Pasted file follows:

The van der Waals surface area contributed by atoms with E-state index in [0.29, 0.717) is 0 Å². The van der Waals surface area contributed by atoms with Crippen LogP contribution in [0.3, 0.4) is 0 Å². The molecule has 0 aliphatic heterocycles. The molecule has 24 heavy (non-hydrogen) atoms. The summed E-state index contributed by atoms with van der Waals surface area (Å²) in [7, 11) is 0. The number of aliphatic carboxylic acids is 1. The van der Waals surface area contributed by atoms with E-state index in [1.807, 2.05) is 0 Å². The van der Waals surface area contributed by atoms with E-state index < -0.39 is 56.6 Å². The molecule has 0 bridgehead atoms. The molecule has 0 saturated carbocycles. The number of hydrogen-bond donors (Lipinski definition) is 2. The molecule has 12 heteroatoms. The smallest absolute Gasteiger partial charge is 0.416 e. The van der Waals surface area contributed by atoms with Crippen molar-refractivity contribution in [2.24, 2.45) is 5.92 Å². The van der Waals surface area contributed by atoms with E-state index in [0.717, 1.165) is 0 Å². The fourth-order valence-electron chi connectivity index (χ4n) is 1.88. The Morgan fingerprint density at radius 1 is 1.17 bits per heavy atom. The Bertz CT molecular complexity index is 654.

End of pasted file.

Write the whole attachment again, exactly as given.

The van der Waals surface area contributed by atoms with E-state index in [0.29, 0.717) is 0 Å². The van der Waals surface area contributed by atoms with Crippen LogP contribution in [0.3, 0.4) is 0 Å². The molecule has 0 aliphatic heterocycles. The molecule has 24 heavy (non-hydrogen) atoms. The summed E-state index contributed by atoms with van der Waals surface area (Å²) in [7, 11) is 0. The number of aliphatic carboxylic acids is 1. The van der Waals surface area contributed by atoms with E-state index in [1.807, 2.05) is 0 Å². The van der Waals surface area contributed by atoms with E-state index < -0.39 is 56.6 Å². The molecule has 0 bridgehead atoms. The molecule has 0 saturated carbocycles. The number of hydrogen-bond donors (Lipinski definition) is 2. The molecule has 12 heteroatoms. The smallest absolute Gasteiger partial charge is 0.416 e. The van der Waals surface area contributed by atoms with Crippen molar-refractivity contribution in [2.24, 2.45) is 5.92 Å². The van der Waals surface area contributed by atoms with E-state index in [0.717, 1.165) is 0 Å². The fourth-order valence-electron chi connectivity index (χ4n) is 1.88. The Morgan fingerprint density at radius 1 is 1.17 bits per heavy atom. The Bertz CT molecular complexity index is 654.